For pay-TV providers looking to get into the OTT video space, there are a couple of options: partnering with an existing OTT service provider like Netflix; acquiring an existing service provider; or launching their own services. Two Parks Associates analysts offered a risk/incentives assessment of those options during a Webinar Thursday and addressed opportunities and challenges going forward.
Partnering is the lowest costs/risk option, said Brett Sappington, director of research. If the service isn’t working, “you can get out of the partnership without damaging your brand,” he said. The downside? The pay-TV provider wouldn’t have control over the service. For MVPDs with extra capital to play with, a benefit of acquiring a service is that “you have an established brand and customer base, as well as immediate access to market,” he said.
By launching their own OTT services, pay-TV providers can reach customers outside their footprint and provide a brand extension that could generate additional revenue streams. However, “everything has to be built from scratch” and providers “have to find that thing that sets you apart from anyone else,” Sappington said. As more streaming services get launched, the OTT pie will become smaller, so differentiation—such as exclusive content, competitive price and unique user experience (e.g. advanced content discovery tools)—will be key, he said.
A Revenue Opportunity for Streaming Services
One near-term revenue opportunity for both OTT and pay-TV providers is using transactional service to supplement subscription OTT services, John Barrett, director of consumer analytics, said. “Purchased and rented downloads alone will not satisfy the consumer’s appetite for video,“ he said. “They do, however, nicely supplement other sources including subscription OTT service,” he said. That said, transactional users watch rented and purchased downloads infrequently. Based on Parks Associates’ research, on average, those renting or buying video downloads only watch downloads 1-2 times a month. However, users of streaming services usually rent or purchase titles through their existing services: Roughly 2/3 of Amazon Instant Video subscribers do that through Amazon, Barrett said.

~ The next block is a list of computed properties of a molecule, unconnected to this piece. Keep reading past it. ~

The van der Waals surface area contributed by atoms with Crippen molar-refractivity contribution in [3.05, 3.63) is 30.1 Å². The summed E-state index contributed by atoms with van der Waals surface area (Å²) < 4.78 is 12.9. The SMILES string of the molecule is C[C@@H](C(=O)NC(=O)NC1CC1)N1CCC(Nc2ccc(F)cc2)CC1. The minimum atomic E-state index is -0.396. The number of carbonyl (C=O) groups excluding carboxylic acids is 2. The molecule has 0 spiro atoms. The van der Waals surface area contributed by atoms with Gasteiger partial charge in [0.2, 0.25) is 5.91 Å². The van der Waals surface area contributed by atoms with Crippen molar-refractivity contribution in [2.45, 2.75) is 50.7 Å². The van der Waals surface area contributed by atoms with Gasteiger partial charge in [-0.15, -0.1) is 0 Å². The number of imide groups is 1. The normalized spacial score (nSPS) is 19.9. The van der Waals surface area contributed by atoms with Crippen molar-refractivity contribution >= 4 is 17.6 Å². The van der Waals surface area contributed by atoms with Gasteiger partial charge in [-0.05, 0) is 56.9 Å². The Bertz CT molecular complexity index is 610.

Content Licensing – A Challenge for OTT Providers
Moving forward, a big challenge for OTT providers would be content licensing. Balancing obtaining attractive content with keeping costs down can be a delicate dance, especially since content costs will keep going up, according to Sappington. And piracy will continue to be a problem in some markets including Asia and southern Europe. “It’s hard to compete with free,” the analyst said. Meanwhile, the expansion of data caps, or tier pricing, among many cable MSOs is bad news for OTT services like Netflix, he said. Reed Hastings would agree. Though the streaming service recently inked an interconnection agreement with Comcast, Hastings urged stronger net neutrality rules in a blog post shortly after the deal was announced. Perhaps that means Netflix is reluctant to ink similar interconnection deals with other ISPs? Sappington is of the opinion that despite exclusive deals with programmers, OTT providers still don’t have access to some of the most popular and/or the most recent content, which take viewers away from OTT and back to linear services.
2014 will be an exciting year for OTT with the launch of several new streaming media players, analysts said. And OTT players’ interests in 4K, or Ultra HD, could be a big advantage for them versus traditional TV players, though 4K penetration is still slow. That said, ongoing net neutrality developments (on the regulatory and business front) means lots of uncertainties in the market.